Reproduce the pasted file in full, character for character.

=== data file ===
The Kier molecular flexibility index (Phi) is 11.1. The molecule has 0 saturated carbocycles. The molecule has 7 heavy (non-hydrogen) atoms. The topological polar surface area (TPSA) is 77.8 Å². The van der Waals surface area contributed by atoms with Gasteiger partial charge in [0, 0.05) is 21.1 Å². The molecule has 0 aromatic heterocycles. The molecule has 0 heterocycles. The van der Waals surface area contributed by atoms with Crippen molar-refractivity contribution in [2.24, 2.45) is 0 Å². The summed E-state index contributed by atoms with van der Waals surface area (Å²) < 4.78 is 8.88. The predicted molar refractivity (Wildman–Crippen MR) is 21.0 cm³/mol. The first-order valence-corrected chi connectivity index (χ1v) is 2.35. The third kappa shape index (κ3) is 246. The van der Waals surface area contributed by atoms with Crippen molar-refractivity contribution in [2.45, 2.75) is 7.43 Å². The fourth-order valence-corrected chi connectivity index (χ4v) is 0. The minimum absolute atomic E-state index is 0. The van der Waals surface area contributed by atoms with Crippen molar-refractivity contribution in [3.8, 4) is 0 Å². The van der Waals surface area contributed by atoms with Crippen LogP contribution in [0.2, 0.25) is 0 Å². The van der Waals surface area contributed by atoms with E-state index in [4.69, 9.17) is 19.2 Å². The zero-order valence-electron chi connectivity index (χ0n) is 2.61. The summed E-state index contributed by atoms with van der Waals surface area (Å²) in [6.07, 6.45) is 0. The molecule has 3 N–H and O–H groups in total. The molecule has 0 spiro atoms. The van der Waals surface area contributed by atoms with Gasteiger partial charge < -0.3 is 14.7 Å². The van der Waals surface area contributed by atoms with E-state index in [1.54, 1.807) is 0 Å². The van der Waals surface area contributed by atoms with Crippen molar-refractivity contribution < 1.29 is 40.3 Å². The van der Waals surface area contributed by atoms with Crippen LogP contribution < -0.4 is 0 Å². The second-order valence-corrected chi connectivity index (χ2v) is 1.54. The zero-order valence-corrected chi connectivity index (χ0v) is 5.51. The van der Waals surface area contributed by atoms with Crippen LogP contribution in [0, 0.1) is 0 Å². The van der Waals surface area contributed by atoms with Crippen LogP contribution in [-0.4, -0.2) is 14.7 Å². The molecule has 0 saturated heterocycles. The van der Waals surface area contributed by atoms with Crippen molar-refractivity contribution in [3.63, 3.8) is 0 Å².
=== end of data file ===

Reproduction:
The Kier molecular flexibility index (Phi) is 11.1. The molecule has 0 saturated carbocycles. The molecule has 7 heavy (non-hydrogen) atoms. The topological polar surface area (TPSA) is 77.8 Å². The van der Waals surface area contributed by atoms with Gasteiger partial charge in [0, 0.05) is 21.1 Å². The molecule has 0 aromatic heterocycles. The molecule has 0 heterocycles. The van der Waals surface area contributed by atoms with Crippen molar-refractivity contribution in [2.24, 2.45) is 0 Å². The summed E-state index contributed by atoms with van der Waals surface area (Å²) < 4.78 is 8.88. The predicted molar refractivity (Wildman–Crippen MR) is 21.0 cm³/mol. The first-order valence-corrected chi connectivity index (χ1v) is 2.35. The third kappa shape index (κ3) is 246. The van der Waals surface area contributed by atoms with Crippen molar-refractivity contribution in [2.45, 2.75) is 7.43 Å². The fourth-order valence-corrected chi connectivity index (χ4v) is 0. The minimum absolute atomic E-state index is 0. The van der Waals surface area contributed by atoms with Crippen molar-refractivity contribution in [3.8, 4) is 0 Å². The van der Waals surface area contributed by atoms with Crippen LogP contribution in [0.2, 0.25) is 0 Å². The van der Waals surface area contributed by atoms with E-state index in [4.69, 9.17) is 19.2 Å². The zero-order valence-electron chi connectivity index (χ0n) is 2.61. The summed E-state index contributed by atoms with van der Waals surface area (Å²) in [6.07, 6.45) is 0. The molecule has 3 N–H and O–H groups in total. The molecule has 0 spiro atoms. The van der Waals surface area contributed by atoms with Gasteiger partial charge < -0.3 is 14.7 Å². The van der Waals surface area contributed by atoms with E-state index in [1.54, 1.807) is 0 Å². The van der Waals surface area contributed by atoms with Crippen molar-refractivity contribution < 1.29 is 40.3 Å². The van der Waals surface area contributed by atoms with Crippen LogP contribution < -0.4 is 0 Å². The second-order valence-corrected chi connectivity index (χ2v) is 1.54. The zero-order valence-corrected chi connectivity index (χ0v) is 5.51. The van der Waals surface area contributed by atoms with Crippen LogP contribution in [0, 0.1) is 0 Å². The van der Waals surface area contributed by atoms with Crippen LogP contribution in [-0.4, -0.2) is 14.7 Å². The molecule has 0 saturated heterocycles. The van der Waals surface area contributed by atoms with Crippen molar-refractivity contribution in [3.63, 3.8) is 0 Å².